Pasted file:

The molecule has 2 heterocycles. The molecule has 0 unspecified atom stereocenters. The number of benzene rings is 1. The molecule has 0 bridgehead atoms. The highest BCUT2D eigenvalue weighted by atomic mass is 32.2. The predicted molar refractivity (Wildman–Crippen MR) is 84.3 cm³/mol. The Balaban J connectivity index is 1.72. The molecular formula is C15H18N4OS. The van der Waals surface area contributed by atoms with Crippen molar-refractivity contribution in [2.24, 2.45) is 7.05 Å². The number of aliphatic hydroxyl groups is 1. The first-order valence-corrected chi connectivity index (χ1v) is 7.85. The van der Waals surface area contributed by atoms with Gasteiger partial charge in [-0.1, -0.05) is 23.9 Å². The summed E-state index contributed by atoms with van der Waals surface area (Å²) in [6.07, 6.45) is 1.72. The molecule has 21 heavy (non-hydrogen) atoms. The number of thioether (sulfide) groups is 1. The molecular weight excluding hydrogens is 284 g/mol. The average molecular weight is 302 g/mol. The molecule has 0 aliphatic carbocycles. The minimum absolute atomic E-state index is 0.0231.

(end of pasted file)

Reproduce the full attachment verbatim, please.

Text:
The molecule has 2 heterocycles. The molecule has 0 unspecified atom stereocenters. The number of benzene rings is 1. The molecule has 0 bridgehead atoms. The highest BCUT2D eigenvalue weighted by atomic mass is 32.2. The predicted molar refractivity (Wildman–Crippen MR) is 84.3 cm³/mol. The Balaban J connectivity index is 1.72. The molecular formula is C15H18N4OS. The van der Waals surface area contributed by atoms with Crippen molar-refractivity contribution in [2.24, 2.45) is 7.05 Å². The number of aliphatic hydroxyl groups is 1. The first-order valence-corrected chi connectivity index (χ1v) is 7.85. The van der Waals surface area contributed by atoms with Gasteiger partial charge in [-0.1, -0.05) is 23.9 Å². The summed E-state index contributed by atoms with van der Waals surface area (Å²) in [6.07, 6.45) is 1.72. The molecule has 21 heavy (non-hydrogen) atoms. The number of thioether (sulfide) groups is 1. The molecular weight excluding hydrogens is 284 g/mol. The average molecular weight is 302 g/mol. The molecule has 0 aliphatic carbocycles. The minimum absolute atomic E-state index is 0.0231.